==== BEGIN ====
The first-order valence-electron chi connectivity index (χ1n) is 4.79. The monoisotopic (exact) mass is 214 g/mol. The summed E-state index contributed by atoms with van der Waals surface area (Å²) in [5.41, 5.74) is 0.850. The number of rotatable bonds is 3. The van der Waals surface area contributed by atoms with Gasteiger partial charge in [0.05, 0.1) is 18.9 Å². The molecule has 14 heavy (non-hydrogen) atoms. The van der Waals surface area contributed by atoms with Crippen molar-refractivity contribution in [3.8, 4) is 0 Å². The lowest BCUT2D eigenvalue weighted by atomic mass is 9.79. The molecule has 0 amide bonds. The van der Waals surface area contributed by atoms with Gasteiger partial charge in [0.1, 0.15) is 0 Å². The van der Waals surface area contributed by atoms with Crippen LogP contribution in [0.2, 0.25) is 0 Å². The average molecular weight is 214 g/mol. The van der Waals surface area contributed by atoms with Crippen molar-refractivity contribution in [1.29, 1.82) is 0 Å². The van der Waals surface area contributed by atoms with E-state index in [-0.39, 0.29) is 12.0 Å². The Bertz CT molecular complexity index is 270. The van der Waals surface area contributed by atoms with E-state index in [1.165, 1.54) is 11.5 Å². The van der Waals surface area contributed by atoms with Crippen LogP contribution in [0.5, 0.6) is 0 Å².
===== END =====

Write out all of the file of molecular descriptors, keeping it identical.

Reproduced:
The first-order valence-electron chi connectivity index (χ1n) is 4.79. The monoisotopic (exact) mass is 214 g/mol. The summed E-state index contributed by atoms with van der Waals surface area (Å²) in [5.41, 5.74) is 0.850. The number of rotatable bonds is 3. The van der Waals surface area contributed by atoms with Gasteiger partial charge in [0.05, 0.1) is 18.9 Å². The molecule has 14 heavy (non-hydrogen) atoms. The van der Waals surface area contributed by atoms with Crippen molar-refractivity contribution in [3.8, 4) is 0 Å². The lowest BCUT2D eigenvalue weighted by atomic mass is 9.79. The molecule has 0 amide bonds. The van der Waals surface area contributed by atoms with Gasteiger partial charge in [0.1, 0.15) is 0 Å². The van der Waals surface area contributed by atoms with Crippen LogP contribution in [0.2, 0.25) is 0 Å². The average molecular weight is 214 g/mol. The van der Waals surface area contributed by atoms with Crippen molar-refractivity contribution in [1.29, 1.82) is 0 Å². The van der Waals surface area contributed by atoms with E-state index in [-0.39, 0.29) is 12.0 Å². The Bertz CT molecular complexity index is 270. The van der Waals surface area contributed by atoms with E-state index in [1.165, 1.54) is 11.5 Å². The van der Waals surface area contributed by atoms with Crippen LogP contribution in [0.5, 0.6) is 0 Å².